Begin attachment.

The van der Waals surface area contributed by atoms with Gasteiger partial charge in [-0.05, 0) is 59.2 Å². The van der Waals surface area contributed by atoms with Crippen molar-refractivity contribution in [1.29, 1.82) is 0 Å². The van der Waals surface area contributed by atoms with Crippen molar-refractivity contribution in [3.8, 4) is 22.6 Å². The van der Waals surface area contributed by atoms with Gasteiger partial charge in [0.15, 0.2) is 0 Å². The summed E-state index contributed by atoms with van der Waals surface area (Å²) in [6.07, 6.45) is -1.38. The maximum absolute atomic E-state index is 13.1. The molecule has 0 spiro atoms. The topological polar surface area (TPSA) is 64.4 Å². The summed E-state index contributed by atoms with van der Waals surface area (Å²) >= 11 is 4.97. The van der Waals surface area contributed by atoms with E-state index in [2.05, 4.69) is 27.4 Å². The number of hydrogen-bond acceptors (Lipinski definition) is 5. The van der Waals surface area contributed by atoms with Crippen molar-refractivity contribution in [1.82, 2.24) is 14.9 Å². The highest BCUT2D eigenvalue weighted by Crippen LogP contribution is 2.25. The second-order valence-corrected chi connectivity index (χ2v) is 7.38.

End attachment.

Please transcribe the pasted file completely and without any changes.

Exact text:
The van der Waals surface area contributed by atoms with Gasteiger partial charge in [-0.05, 0) is 59.2 Å². The van der Waals surface area contributed by atoms with Crippen molar-refractivity contribution in [1.29, 1.82) is 0 Å². The van der Waals surface area contributed by atoms with Crippen molar-refractivity contribution in [3.8, 4) is 22.6 Å². The van der Waals surface area contributed by atoms with Gasteiger partial charge in [0.15, 0.2) is 0 Å². The summed E-state index contributed by atoms with van der Waals surface area (Å²) in [6.07, 6.45) is -1.38. The maximum absolute atomic E-state index is 13.1. The molecule has 0 spiro atoms. The topological polar surface area (TPSA) is 64.4 Å². The summed E-state index contributed by atoms with van der Waals surface area (Å²) >= 11 is 4.97. The van der Waals surface area contributed by atoms with E-state index in [2.05, 4.69) is 27.4 Å². The number of hydrogen-bond acceptors (Lipinski definition) is 5. The van der Waals surface area contributed by atoms with Crippen molar-refractivity contribution in [1.82, 2.24) is 14.9 Å². The highest BCUT2D eigenvalue weighted by Crippen LogP contribution is 2.25. The second-order valence-corrected chi connectivity index (χ2v) is 7.38.